This is my response to the comment of a regular reader.
There’s no easy answer to this question. I have few qualms about putting a ceiling on the oil price. In round terms, I’d say it’s $60 a barrel, since this is most likely the point at which an avalanche of new shale oil production will come on line. Also, for investing in shale oil companies this number doesn’t matter than much, so long as it’s appreciably above the current price.
A floor is harder.
a first pass through the issue
We can divide the source of oil production into three types. I’m not going to look up the numbers, but let’s say they’re all roughly equal in size:
–extremely low production cost, less than $5 a barrel, typified by production from places like Saudi Arabia
–very high production cost, like $100+ a barrel, which would be typical of exploration and production efforts of the major international oil companies over the past decade or so, and
–shale-like oil, with production costs of maybe $35 -$40 a barrel.
In practical terms, there’s never going to be an economic reason for the low-cost oil to stop flowing.
Shale oil is basically an engineering and spreadsheet exercise. The deposits are relatively small and the cost of extraction is almost all variable. So shale will switch on and off as prices dictate. We know that at the recent lows of $25 or so, all this production was shut in.
The very high production cost is the most difficult to figure out. Of, say, $100 in production expense, maybe $70 is the writeoff of exploration efforts + building elaborate hostile-environment production and delivery platforms. This is money that was spent years ago just to get oil flowing in the first place. What’s key is that for oil like this is that the out-of-pocket cost of production–money being spent today to get the oil–may be $30 a barrel. From an economic perspective, the up-front $70 a barrel should play no role in the decision to produce oil or not. So, dealing purely economically, this oil should continue to flow no matter what.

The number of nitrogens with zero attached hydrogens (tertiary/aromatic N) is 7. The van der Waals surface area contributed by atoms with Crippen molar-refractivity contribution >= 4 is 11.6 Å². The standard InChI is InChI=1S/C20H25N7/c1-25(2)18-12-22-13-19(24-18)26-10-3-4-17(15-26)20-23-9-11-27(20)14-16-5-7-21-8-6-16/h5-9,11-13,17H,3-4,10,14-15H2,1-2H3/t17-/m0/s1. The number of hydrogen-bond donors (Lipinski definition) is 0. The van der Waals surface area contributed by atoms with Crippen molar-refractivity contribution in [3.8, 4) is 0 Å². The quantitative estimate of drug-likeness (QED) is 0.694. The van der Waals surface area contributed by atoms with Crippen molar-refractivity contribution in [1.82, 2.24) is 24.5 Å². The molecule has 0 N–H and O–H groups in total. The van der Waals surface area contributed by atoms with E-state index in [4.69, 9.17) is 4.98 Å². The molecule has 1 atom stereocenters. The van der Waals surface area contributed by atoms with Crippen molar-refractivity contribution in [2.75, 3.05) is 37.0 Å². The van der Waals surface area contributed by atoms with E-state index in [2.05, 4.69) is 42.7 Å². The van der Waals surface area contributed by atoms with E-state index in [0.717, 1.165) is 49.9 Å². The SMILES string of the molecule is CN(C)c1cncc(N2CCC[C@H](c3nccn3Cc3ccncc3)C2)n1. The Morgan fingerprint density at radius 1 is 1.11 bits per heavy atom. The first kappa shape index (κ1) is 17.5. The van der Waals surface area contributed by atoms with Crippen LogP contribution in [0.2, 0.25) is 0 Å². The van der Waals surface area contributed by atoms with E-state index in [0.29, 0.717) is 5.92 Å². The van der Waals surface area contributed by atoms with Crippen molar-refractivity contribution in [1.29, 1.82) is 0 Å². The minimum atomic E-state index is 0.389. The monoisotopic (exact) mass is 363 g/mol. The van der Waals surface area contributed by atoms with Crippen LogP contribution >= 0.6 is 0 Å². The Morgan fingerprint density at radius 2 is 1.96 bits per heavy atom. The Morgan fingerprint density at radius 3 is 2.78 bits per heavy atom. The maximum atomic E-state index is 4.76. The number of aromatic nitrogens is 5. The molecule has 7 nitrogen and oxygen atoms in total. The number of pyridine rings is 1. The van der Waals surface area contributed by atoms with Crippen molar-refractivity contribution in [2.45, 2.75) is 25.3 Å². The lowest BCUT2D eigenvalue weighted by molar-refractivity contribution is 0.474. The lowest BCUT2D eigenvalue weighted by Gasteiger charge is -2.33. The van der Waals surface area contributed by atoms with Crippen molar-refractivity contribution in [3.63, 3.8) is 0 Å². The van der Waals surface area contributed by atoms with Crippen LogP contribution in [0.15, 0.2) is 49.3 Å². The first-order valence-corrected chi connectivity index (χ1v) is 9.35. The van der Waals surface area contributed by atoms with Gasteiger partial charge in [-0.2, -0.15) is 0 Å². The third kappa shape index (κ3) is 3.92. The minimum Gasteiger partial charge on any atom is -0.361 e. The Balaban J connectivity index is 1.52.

First pass says $30 – $35 a barrel is the low; $60 is the best the price gets.
Many OPEC countries (think: Saudi Arabia again) have economies that are completely dependent on oil and which are running deep government deficits. Their primary goal has to be to generate maximum revenue; the number of barrels they produce is secondary. If so, they will increase production as long as that gives them higher revenue. Their tendency will be to make a mistake on the side of producing too much, however. Their activity will make it very hard to get to a $60 price, I think.
On the other hand, shale oil producers who can make a small profit at, say, $35 a barrel may tend to shut in production at $38 – $40, on the idea that if they exercise a little patience they’ll be able to sell at $45, doubling or tripling their per barrel profit.
Second pass argues for a band between, say, $40 and $55.
Bank creditors don’t care about anything except getting their money back. They will force debtors–here we’re talking about shale oil companies–to produce flat out, regardless of price, until their loans are repaid. This was an issue last year, and what I think caused the crude price to break below $30 a barrel. I don’t think this is an issue today.
There’s a seasonal pattern to oil consumption, driven by the heating season and the driving season in the northern hemisphere. The driving season runs from April through September, the heating season from September through January. February-April is the weakest point of the year, the one that typically has the lowest prices.
If the financial press isn’t totally inaccurate, there are a bunch of what appear to be poorly -informed speculators trading crude oil. Who knows what they’re thinking?
my bottom line
This is still much more of a guessing game than I would prefer. I see three positives with shale oil companies today, however. Industry debt seems more under control. Operating costs are coming down (more on this on Monday). And seasonality should soon be providing support to prices.